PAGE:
Grow a pair
The name ‘“avocado’” comes from the Nahuatl (Aztec) word “ahuacatl”, meaning testicle. The Aztecs may had chosen the name because of avocado's shape, or because they believed avocados had aphrodisiac qualities. Either way, you can bring up this fun little fact the next time you’re enjoying some guacamole with your friends.
Avocados have it all
Avocados are a nutrient-dense fruit, with high amounts of fibre, vitamins and minerals that are beneficial for your health. For example:
- Vitamin B6 reduces the risk of heart diseases and helps the immune system produce antibodies.
- Vitamin K is essential for blood clotting and makes your bones stronger, preventing you from developing osteoporosis.
- Folates are especially good for pregnant women. They synthetise DNA, which lowers the risk of birth defects by helping cells grow.
- Potassium helps control blood pressure: 100g of avocado contains 450 mg of potassium, whereas 100g of banana only has 350mg.
- According to the UK Institute of Food Research, fibre maintains healthy bowels and protects against heart disease. Moreover, it makes you feel full for longer by slowing down the carbohydrates in your body.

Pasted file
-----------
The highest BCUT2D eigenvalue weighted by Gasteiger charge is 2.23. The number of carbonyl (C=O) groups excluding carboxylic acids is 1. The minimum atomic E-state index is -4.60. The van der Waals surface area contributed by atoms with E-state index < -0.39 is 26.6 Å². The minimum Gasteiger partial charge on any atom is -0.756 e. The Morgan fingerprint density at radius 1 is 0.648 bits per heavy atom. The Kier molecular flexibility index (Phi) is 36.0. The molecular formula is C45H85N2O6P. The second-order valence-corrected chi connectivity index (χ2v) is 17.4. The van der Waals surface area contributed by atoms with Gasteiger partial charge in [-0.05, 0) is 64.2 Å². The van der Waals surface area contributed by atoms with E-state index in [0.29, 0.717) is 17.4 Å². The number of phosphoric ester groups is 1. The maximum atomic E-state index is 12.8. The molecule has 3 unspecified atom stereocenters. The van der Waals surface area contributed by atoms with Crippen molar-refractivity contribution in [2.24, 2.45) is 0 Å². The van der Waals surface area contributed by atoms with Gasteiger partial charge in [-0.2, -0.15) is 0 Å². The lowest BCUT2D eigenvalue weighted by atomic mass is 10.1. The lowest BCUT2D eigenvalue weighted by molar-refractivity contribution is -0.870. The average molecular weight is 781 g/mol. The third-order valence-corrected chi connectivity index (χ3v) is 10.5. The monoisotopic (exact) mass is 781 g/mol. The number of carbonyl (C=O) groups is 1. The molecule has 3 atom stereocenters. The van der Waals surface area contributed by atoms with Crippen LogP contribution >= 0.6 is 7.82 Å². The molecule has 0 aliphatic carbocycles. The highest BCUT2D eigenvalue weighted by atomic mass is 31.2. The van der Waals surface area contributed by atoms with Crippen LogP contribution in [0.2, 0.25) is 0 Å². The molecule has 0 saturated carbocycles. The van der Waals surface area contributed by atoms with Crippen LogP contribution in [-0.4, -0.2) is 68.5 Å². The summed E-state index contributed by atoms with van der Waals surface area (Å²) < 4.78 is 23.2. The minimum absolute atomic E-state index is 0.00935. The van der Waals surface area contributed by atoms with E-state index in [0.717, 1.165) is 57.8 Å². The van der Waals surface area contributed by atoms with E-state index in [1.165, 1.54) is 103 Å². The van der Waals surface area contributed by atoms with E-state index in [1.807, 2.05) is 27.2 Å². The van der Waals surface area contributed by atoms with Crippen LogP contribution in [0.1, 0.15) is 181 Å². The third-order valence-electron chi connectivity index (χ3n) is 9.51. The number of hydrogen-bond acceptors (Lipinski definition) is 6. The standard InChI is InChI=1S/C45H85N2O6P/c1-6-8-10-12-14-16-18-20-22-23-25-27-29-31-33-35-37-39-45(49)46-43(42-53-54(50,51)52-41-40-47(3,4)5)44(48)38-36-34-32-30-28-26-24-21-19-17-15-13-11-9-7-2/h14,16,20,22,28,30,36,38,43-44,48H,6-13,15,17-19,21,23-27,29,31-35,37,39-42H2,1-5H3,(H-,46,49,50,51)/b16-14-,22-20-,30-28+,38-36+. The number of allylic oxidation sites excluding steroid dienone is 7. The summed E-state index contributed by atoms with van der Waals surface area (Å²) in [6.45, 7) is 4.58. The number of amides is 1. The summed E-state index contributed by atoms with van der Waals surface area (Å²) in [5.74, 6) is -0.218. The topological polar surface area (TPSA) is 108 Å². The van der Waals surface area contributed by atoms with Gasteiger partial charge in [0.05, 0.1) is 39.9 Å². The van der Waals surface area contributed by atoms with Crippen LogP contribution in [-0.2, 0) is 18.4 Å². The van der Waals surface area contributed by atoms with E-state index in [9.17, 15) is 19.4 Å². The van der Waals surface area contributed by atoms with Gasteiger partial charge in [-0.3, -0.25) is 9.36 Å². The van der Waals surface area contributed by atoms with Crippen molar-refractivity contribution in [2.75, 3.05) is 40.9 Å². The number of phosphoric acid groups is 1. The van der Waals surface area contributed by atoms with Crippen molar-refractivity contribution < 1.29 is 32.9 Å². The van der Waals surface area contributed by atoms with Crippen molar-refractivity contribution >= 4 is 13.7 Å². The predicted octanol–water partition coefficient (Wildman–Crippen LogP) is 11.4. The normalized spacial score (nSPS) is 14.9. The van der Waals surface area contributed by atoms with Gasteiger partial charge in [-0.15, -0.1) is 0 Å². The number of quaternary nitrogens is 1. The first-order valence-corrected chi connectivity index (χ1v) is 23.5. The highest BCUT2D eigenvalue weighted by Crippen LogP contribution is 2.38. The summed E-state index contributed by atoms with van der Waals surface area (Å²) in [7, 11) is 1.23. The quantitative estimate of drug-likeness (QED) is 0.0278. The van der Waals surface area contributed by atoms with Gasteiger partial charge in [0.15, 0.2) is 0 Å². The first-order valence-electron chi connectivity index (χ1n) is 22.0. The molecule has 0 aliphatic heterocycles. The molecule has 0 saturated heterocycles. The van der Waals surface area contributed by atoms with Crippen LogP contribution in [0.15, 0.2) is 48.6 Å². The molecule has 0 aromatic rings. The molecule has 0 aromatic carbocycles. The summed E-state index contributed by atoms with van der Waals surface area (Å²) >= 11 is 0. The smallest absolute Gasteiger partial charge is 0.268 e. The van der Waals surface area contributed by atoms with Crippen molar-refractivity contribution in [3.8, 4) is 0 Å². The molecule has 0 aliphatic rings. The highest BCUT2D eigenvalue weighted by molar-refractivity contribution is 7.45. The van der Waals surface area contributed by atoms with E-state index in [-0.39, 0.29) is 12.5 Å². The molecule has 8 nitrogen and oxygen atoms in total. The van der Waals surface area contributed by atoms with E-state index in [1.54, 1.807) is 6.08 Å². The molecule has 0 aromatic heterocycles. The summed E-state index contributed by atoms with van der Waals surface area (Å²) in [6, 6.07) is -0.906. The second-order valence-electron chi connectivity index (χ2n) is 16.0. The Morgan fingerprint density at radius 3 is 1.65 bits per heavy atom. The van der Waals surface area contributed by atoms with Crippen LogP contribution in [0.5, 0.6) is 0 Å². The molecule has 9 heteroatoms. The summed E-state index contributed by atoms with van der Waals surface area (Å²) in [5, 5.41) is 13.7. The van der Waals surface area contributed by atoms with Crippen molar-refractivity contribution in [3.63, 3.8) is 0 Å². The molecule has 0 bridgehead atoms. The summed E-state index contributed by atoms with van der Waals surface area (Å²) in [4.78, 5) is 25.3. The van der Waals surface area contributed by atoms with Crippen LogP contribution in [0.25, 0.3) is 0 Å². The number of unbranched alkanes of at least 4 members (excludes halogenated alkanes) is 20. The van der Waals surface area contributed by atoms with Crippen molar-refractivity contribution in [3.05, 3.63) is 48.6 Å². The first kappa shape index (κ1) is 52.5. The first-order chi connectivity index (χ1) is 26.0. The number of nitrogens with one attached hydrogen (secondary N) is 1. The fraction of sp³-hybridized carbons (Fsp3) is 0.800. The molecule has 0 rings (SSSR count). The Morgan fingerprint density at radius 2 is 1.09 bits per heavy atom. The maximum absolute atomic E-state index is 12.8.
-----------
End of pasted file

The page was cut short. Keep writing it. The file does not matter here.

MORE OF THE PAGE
- Carotenoids, such as lutein and zeaxanthin, can help maintain good eyesight.
- They also contain more copper, iron, magnesium, and manganese.
Avocados contain a high amount of calories and are extremely fatty – but it's good fat. In fact, avocados are cholesterol-free.
High cholesterol is one of the main causes of heart diseases. Avocados contain monounsaturated fat, which increases the levels of good cholesterol (HDL cholesterol), while decreasing the levels of bad cholesterol (LDL cholesterol).
Avocados also contain beta-sitosterol, a phytosterol (plant sterol) that reduces the amount of cholesterol you absorb from your food.
It’s true that avocados are extremely good for your health. But don’t forget that they are also highly calorific (around 230 calories per 100g). So it’s better not to exaggerate.
Here is a quick and simple recipe for a healthy and tasty meal:
RICE AND AVOCADO
- 80g of basmati rice
- 1 avocado
- olive oil, or extra virgin olive oil
- 1/2 a lime or lemon
- salt to taste
Cook rice in a large pan of boiling salted water (normally, 8-10 minutes). Stir from time to time.
While the rice is cooking, chop the avocado. The easiest way to do this is by cutting it in half and slicing it inside the skin, without piercing it. Don’t bother peeling it: you can simply use a spoon to take out the squared pieces.
Make sure that the avocado is ripe: if it’s not soft and you have trouble cutting it, this means it is still unripe.
Drain the rice when it’s ready, and then return it to the pan.
While it is still hot, add the sliced avocado and stir. The heat will soften the avocado even more, giving the rice a lovely green shade. Let it rest for a while until it has cooled down.
Add a bit of oil and squeeze the lemon or lime (you can vary the quantity according to your taste), then stir again.
Serve and enjoy.